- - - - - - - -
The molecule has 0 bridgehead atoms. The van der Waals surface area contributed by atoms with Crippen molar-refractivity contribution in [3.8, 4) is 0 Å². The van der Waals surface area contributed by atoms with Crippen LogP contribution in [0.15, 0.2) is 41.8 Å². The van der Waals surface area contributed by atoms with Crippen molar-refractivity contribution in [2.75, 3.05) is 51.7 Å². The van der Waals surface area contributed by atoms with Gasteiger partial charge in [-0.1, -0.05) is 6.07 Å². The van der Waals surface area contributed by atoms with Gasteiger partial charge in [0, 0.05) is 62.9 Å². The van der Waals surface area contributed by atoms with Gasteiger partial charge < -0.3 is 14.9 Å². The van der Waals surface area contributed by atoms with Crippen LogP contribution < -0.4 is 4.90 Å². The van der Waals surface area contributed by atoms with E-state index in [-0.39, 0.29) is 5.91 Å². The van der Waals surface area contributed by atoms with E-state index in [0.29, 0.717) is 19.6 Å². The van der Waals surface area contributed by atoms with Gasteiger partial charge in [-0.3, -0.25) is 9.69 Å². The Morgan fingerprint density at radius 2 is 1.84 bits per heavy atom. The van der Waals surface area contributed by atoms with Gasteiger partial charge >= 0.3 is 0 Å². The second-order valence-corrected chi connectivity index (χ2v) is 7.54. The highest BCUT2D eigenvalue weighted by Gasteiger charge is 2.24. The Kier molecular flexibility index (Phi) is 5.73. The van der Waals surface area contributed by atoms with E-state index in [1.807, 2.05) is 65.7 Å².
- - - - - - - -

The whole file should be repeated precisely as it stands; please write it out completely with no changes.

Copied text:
The molecule has 0 bridgehead atoms. The van der Waals surface area contributed by atoms with Crippen molar-refractivity contribution in [3.8, 4) is 0 Å². The van der Waals surface area contributed by atoms with Crippen LogP contribution in [0.15, 0.2) is 41.8 Å². The van der Waals surface area contributed by atoms with Crippen molar-refractivity contribution in [2.75, 3.05) is 51.7 Å². The van der Waals surface area contributed by atoms with Gasteiger partial charge in [-0.1, -0.05) is 6.07 Å². The van der Waals surface area contributed by atoms with Gasteiger partial charge in [0, 0.05) is 62.9 Å². The van der Waals surface area contributed by atoms with Gasteiger partial charge < -0.3 is 14.9 Å². The van der Waals surface area contributed by atoms with Crippen LogP contribution < -0.4 is 4.90 Å². The van der Waals surface area contributed by atoms with E-state index in [-0.39, 0.29) is 5.91 Å². The van der Waals surface area contributed by atoms with E-state index in [0.29, 0.717) is 19.6 Å². The van der Waals surface area contributed by atoms with Gasteiger partial charge in [-0.3, -0.25) is 9.69 Å². The Morgan fingerprint density at radius 2 is 1.84 bits per heavy atom. The van der Waals surface area contributed by atoms with Gasteiger partial charge >= 0.3 is 0 Å². The second-order valence-corrected chi connectivity index (χ2v) is 7.54. The highest BCUT2D eigenvalue weighted by Gasteiger charge is 2.24. The Kier molecular flexibility index (Phi) is 5.73. The van der Waals surface area contributed by atoms with E-state index in [1.807, 2.05) is 65.7 Å².